Russell’s opinion as not credible. Therefore, on remand the court directs the ALJ to
explain further why he does not find the opinion of Russell, a treating counselor, not
to be credible.
Disregarding Dr. Gerding’s Medical Opinion
Rouse also objects to the Magistrate Judge’s agreement with how the ALJ
treated the evidence offered by Dr. Gerding, Rouse’s treating psychiatrist. While the
ALJ does not conclude that Dr. Gerding’s opinion did not constitute a “medical
opinion,” the ALJ states that Dr. Gerding “did not offer an opinion of the claimant’s
functional limitations.” Tr. 26. The Commissioner first makes the argument that Dr.
Gerding’s medical source statement is not a medical opinion as defined in §
404.1527(a), in her Memorandum in Support of the Commissioner’s Decision and in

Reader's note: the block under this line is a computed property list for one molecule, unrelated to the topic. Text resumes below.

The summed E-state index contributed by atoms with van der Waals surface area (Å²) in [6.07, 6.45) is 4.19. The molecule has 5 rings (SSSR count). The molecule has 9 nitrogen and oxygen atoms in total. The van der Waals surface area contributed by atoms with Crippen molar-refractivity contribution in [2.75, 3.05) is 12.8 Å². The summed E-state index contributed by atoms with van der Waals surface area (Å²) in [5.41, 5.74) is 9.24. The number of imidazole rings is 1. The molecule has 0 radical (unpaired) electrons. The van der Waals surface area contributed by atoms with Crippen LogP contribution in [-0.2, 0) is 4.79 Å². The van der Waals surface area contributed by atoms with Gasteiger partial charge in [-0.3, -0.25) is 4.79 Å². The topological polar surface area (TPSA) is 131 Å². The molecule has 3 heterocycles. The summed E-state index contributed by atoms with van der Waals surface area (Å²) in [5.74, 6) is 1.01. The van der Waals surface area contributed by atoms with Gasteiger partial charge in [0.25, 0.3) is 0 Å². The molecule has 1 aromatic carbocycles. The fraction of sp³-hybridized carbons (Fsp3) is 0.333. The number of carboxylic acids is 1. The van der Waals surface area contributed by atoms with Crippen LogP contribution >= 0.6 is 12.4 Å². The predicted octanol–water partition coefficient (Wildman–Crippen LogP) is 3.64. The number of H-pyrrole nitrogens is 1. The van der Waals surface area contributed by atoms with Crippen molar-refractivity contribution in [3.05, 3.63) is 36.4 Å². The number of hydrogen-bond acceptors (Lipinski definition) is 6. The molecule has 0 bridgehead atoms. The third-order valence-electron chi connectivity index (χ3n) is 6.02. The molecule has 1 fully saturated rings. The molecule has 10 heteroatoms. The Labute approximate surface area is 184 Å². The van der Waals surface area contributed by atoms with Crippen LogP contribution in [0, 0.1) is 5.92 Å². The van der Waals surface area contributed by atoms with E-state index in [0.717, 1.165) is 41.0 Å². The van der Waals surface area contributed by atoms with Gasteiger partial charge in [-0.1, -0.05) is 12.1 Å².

Response to the Plaintiff’s Brief.5 ECF No. 16 at 8. The R&R reiterates the ALJ’s
observation, again without concluding that Dr. Gerding failed to offer a “medical
opinion.” ECF No. 19 at at 25. Rouse objects to the R&R, arguing it is “incorrect in
suggesting that the findings of Dr. Gerding do not themselves constitute medical
opinion evidence.” ECF No. 20 at 4. In the Commissioner’s reply brief, she repeats
her argument that “Dr. Gerding did not provide a medical opinion in this case that
could be used to support Ms. Russell.” ECF No. 22 at 3. The court disagrees with
the Commissioner and finds instead that Dr. Gerding’s statement constitutes a
“medical opinion.” The court remands to the ALJ to explain what weight he assigned
to Dr. Gerding’s opinion as Rouse’s treating physician.
Adjudicators should consider all medical opinions that are entered as
evidence, and generally “give more weight to medical opinions from [plaintiffs’]
treating sources.” § 404.1527(c)(2); see Lewis v. Berryhill, 858 F.3d 858, 866–67
(4th Cir. 2017) (“[T]he ALJ is required to give ‘controlling weight’ to opinions
proffered by a claimant's treating physicians so long as the opinion is ‘well-supported
by medically acceptable clinical and laboratory diagnostic techniques’ . . .”), Craig v.
Chater, 76 F.3d 585, 590 (4th Cir. 1996) (finding that controlling weight should be
given to a treating physician’s opinion if not inconsistent with other substantial